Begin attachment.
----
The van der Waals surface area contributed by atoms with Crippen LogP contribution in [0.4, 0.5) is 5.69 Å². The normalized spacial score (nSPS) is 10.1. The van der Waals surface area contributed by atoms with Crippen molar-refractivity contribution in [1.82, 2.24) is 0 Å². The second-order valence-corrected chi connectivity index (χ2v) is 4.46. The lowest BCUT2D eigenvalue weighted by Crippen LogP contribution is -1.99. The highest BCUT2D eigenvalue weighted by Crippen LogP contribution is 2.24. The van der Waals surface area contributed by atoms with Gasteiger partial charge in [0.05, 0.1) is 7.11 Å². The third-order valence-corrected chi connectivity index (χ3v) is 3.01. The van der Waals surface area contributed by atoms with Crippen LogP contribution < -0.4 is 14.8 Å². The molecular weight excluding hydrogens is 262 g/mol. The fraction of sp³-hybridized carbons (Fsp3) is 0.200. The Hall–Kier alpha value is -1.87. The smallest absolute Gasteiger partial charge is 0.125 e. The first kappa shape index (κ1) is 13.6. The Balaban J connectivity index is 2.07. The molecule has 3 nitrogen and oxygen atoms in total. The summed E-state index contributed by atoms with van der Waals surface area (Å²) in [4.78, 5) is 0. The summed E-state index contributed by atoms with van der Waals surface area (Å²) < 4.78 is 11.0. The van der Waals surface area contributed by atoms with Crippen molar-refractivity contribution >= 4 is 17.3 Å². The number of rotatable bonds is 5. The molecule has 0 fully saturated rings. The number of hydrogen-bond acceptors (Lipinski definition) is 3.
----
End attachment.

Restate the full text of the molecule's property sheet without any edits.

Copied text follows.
The van der Waals surface area contributed by atoms with Crippen LogP contribution in [0.4, 0.5) is 5.69 Å². The normalized spacial score (nSPS) is 10.1. The van der Waals surface area contributed by atoms with Crippen molar-refractivity contribution in [1.82, 2.24) is 0 Å². The second-order valence-corrected chi connectivity index (χ2v) is 4.46. The lowest BCUT2D eigenvalue weighted by Crippen LogP contribution is -1.99. The highest BCUT2D eigenvalue weighted by Crippen LogP contribution is 2.24. The van der Waals surface area contributed by atoms with Gasteiger partial charge in [0.05, 0.1) is 7.11 Å². The third-order valence-corrected chi connectivity index (χ3v) is 3.01. The van der Waals surface area contributed by atoms with Crippen LogP contribution < -0.4 is 14.8 Å². The molecular weight excluding hydrogens is 262 g/mol. The fraction of sp³-hybridized carbons (Fsp3) is 0.200. The Hall–Kier alpha value is -1.87. The smallest absolute Gasteiger partial charge is 0.125 e. The first kappa shape index (κ1) is 13.6. The Balaban J connectivity index is 2.07. The molecule has 3 nitrogen and oxygen atoms in total. The summed E-state index contributed by atoms with van der Waals surface area (Å²) in [4.78, 5) is 0. The summed E-state index contributed by atoms with van der Waals surface area (Å²) < 4.78 is 11.0. The van der Waals surface area contributed by atoms with Crippen molar-refractivity contribution >= 4 is 17.3 Å². The number of rotatable bonds is 5. The molecule has 0 fully saturated rings. The number of hydrogen-bond acceptors (Lipinski definition) is 3.